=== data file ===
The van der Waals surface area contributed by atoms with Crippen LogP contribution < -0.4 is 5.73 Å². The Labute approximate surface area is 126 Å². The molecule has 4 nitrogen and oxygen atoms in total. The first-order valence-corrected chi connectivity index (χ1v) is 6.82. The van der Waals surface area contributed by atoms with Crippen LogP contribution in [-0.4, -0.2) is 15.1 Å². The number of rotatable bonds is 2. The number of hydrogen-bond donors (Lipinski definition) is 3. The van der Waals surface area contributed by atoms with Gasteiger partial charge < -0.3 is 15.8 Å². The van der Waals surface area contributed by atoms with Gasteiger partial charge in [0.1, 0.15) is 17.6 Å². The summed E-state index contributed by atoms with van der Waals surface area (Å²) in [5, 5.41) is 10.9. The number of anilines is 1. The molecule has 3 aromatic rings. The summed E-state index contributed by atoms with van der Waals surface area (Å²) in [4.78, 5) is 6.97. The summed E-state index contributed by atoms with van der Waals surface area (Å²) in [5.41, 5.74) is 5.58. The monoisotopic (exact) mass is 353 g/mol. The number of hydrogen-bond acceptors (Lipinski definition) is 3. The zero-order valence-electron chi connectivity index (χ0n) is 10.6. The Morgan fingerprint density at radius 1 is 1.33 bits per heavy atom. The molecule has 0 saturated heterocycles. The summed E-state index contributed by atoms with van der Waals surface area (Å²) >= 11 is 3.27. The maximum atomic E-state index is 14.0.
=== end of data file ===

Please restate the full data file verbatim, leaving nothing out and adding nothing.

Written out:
The van der Waals surface area contributed by atoms with Crippen LogP contribution < -0.4 is 5.73 Å². The Labute approximate surface area is 126 Å². The molecule has 4 nitrogen and oxygen atoms in total. The first-order valence-corrected chi connectivity index (χ1v) is 6.82. The van der Waals surface area contributed by atoms with Crippen LogP contribution in [-0.4, -0.2) is 15.1 Å². The number of rotatable bonds is 2. The number of hydrogen-bond donors (Lipinski definition) is 3. The van der Waals surface area contributed by atoms with Gasteiger partial charge < -0.3 is 15.8 Å². The van der Waals surface area contributed by atoms with Gasteiger partial charge in [0.1, 0.15) is 17.6 Å². The summed E-state index contributed by atoms with van der Waals surface area (Å²) in [5, 5.41) is 10.9. The number of anilines is 1. The molecule has 3 aromatic rings. The summed E-state index contributed by atoms with van der Waals surface area (Å²) in [4.78, 5) is 6.97. The summed E-state index contributed by atoms with van der Waals surface area (Å²) in [5.41, 5.74) is 5.58. The monoisotopic (exact) mass is 353 g/mol. The number of hydrogen-bond acceptors (Lipinski definition) is 3. The zero-order valence-electron chi connectivity index (χ0n) is 10.6. The Morgan fingerprint density at radius 1 is 1.33 bits per heavy atom. The molecule has 0 saturated heterocycles. The summed E-state index contributed by atoms with van der Waals surface area (Å²) >= 11 is 3.27. The maximum atomic E-state index is 14.0.